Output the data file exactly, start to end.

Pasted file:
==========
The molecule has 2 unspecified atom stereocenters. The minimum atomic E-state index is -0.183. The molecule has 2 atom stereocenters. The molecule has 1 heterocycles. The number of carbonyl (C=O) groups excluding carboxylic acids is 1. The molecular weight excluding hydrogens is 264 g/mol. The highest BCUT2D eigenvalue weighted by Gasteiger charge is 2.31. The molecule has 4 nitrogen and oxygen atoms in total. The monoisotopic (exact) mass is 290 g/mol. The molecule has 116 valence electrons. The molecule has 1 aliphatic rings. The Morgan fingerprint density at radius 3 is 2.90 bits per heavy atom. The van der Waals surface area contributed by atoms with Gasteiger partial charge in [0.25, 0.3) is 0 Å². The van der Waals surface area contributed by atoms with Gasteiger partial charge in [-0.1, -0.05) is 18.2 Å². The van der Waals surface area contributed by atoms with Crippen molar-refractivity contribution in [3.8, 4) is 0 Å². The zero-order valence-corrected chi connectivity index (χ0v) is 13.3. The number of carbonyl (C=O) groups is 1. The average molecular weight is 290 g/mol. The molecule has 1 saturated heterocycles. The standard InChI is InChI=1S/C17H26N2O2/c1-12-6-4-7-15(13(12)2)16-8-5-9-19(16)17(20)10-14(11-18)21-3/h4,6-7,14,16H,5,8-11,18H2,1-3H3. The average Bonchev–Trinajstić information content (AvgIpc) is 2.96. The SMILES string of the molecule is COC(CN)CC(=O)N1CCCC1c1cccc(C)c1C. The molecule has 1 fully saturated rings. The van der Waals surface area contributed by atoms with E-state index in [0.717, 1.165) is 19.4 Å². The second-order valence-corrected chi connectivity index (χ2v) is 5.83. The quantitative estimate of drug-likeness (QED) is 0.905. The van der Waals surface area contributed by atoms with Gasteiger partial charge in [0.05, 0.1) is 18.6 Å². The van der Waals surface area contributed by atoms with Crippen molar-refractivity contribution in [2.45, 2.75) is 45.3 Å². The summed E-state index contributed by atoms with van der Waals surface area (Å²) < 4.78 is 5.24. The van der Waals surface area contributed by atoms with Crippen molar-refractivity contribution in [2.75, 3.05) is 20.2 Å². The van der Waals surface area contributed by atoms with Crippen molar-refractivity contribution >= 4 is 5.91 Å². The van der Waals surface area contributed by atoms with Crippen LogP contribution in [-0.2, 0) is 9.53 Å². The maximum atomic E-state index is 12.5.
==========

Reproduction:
The molecule has 2 unspecified atom stereocenters. The minimum atomic E-state index is -0.183. The molecule has 2 atom stereocenters. The molecule has 1 heterocycles. The number of carbonyl (C=O) groups excluding carboxylic acids is 1. The molecular weight excluding hydrogens is 264 g/mol. The highest BCUT2D eigenvalue weighted by Gasteiger charge is 2.31. The molecule has 4 nitrogen and oxygen atoms in total. The monoisotopic (exact) mass is 290 g/mol. The molecule has 116 valence electrons. The molecule has 1 aliphatic rings. The Morgan fingerprint density at radius 3 is 2.90 bits per heavy atom. The van der Waals surface area contributed by atoms with Gasteiger partial charge in [0.25, 0.3) is 0 Å². The van der Waals surface area contributed by atoms with Gasteiger partial charge in [-0.1, -0.05) is 18.2 Å². The van der Waals surface area contributed by atoms with Crippen molar-refractivity contribution in [3.8, 4) is 0 Å². The zero-order valence-corrected chi connectivity index (χ0v) is 13.3. The number of carbonyl (C=O) groups is 1. The average molecular weight is 290 g/mol. The molecule has 1 saturated heterocycles. The standard InChI is InChI=1S/C17H26N2O2/c1-12-6-4-7-15(13(12)2)16-8-5-9-19(16)17(20)10-14(11-18)21-3/h4,6-7,14,16H,5,8-11,18H2,1-3H3. The average Bonchev–Trinajstić information content (AvgIpc) is 2.96. The SMILES string of the molecule is COC(CN)CC(=O)N1CCCC1c1cccc(C)c1C. The molecule has 1 fully saturated rings. The van der Waals surface area contributed by atoms with E-state index in [0.717, 1.165) is 19.4 Å². The second-order valence-corrected chi connectivity index (χ2v) is 5.83. The quantitative estimate of drug-likeness (QED) is 0.905. The van der Waals surface area contributed by atoms with Gasteiger partial charge in [0.05, 0.1) is 18.6 Å². The van der Waals surface area contributed by atoms with Crippen molar-refractivity contribution in [2.45, 2.75) is 45.3 Å². The summed E-state index contributed by atoms with van der Waals surface area (Å²) < 4.78 is 5.24. The van der Waals surface area contributed by atoms with Crippen molar-refractivity contribution in [2.75, 3.05) is 20.2 Å². The van der Waals surface area contributed by atoms with Crippen molar-refractivity contribution >= 4 is 5.91 Å². The van der Waals surface area contributed by atoms with Crippen LogP contribution in [-0.2, 0) is 9.53 Å². The maximum atomic E-state index is 12.5.